With 10+ years experience and over a million examples on the road,  feedback screens for driving performance is something that Toyota does a pretty good job at.  Like the Prius, there is a consumption screen that shows a per minute breakdown of your efficiency, a big plus for a data driven guy like me.  Toyota obviously did not want to redesign the RAV so all the gauges might be digital but still in the "round analog" looking format making it too hard to really tell what is going on at a glance. Now my unfamiliarity with the car is probably aggravating my impressions but numerical digital displays have always been better for my head, so not a plus or minus. more of a personal thing here.  The "power" screen is also set to the left side and not an easy thing to watch if trying to brake efficiently so a lot more "eye splitting" between the screen and the traffic in front, but the enhanced level of regen in "B" mode will help in that instance.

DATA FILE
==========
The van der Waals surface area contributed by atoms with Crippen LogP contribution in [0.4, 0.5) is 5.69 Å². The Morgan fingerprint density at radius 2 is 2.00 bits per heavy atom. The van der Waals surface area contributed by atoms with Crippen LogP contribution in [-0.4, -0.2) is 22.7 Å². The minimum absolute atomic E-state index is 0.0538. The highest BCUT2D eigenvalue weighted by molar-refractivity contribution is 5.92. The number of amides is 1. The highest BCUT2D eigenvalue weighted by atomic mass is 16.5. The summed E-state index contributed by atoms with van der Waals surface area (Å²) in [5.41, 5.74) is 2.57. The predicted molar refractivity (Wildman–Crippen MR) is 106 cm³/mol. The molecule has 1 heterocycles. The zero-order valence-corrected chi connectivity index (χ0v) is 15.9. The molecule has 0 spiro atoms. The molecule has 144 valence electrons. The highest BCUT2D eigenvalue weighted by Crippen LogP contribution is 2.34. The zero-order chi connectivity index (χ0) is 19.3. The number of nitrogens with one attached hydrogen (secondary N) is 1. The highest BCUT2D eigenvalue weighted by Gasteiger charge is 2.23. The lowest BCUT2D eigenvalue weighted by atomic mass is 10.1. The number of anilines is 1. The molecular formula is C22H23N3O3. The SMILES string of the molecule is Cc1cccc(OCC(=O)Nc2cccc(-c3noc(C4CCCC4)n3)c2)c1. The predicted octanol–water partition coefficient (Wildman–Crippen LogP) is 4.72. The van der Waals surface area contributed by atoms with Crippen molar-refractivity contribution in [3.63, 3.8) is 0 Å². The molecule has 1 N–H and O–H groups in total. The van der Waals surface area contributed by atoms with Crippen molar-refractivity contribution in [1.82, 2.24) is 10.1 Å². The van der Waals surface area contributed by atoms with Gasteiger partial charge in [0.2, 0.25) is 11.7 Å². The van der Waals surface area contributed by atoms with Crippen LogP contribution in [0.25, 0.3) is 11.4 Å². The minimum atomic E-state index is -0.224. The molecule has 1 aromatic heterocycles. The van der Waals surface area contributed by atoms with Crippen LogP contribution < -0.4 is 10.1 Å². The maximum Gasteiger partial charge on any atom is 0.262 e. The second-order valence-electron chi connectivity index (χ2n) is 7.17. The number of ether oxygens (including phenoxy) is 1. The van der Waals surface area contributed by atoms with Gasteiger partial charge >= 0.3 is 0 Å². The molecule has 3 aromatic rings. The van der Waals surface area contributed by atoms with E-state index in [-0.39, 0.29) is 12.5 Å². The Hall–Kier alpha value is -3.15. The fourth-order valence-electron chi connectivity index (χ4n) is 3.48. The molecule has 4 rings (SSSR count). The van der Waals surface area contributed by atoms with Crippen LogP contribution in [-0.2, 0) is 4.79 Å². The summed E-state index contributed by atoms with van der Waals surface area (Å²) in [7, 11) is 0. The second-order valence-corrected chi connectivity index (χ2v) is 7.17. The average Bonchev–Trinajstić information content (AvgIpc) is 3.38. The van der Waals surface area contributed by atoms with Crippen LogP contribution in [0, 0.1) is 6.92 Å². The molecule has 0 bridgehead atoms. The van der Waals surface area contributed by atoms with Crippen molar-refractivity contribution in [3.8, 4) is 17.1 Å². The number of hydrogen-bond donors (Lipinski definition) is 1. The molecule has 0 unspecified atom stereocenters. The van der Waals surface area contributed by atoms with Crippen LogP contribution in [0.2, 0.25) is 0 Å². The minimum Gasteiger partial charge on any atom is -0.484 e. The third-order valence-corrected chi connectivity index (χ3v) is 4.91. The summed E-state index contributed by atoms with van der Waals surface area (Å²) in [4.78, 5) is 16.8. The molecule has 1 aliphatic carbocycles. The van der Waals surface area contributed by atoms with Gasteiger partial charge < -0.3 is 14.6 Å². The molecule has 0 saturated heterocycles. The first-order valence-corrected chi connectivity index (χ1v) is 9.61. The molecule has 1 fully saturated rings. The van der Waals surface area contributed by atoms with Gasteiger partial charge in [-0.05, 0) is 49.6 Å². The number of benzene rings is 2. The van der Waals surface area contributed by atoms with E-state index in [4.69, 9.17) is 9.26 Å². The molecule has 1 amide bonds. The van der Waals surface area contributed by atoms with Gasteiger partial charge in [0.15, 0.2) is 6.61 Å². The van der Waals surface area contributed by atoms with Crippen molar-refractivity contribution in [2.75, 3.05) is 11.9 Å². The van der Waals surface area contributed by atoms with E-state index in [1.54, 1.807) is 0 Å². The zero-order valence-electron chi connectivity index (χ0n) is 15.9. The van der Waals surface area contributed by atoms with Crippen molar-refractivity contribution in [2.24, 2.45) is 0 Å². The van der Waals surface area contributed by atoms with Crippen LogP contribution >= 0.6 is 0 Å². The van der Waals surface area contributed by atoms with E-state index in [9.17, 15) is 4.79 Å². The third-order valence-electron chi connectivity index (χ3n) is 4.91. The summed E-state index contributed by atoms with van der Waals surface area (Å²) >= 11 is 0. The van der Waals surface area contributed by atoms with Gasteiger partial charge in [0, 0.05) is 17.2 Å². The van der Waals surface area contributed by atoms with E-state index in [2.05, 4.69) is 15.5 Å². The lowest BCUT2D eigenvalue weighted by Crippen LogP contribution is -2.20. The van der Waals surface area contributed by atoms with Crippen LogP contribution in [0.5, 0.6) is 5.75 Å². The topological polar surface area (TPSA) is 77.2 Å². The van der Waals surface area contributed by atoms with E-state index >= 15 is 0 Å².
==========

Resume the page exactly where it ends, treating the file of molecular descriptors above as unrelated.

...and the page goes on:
NAV was "normal" in that all in-car NAV systems kinda suck.  Pluses was the ability to scroll (unlike the LEAF which I HATE HATE HATE!)  by simply touching the screen with your finger and dragging in the direction you wanted. Minuses is only having "top down" view.  The LEAF's ability to change the angle of the view allows you a general picture of your route in the distance but zooms up on things close by making it harder to miss turns, street names, etc.

Entertainment options were awesome with Pandora (only thing I really use) built in. Saves me from running the battery down on my cellphone like I do now. (Pandora is a power hog!) Didn't try it so don't know what the speed of the network handling the request is or anything, but still nice to have one touch access without having to fumble with the phone!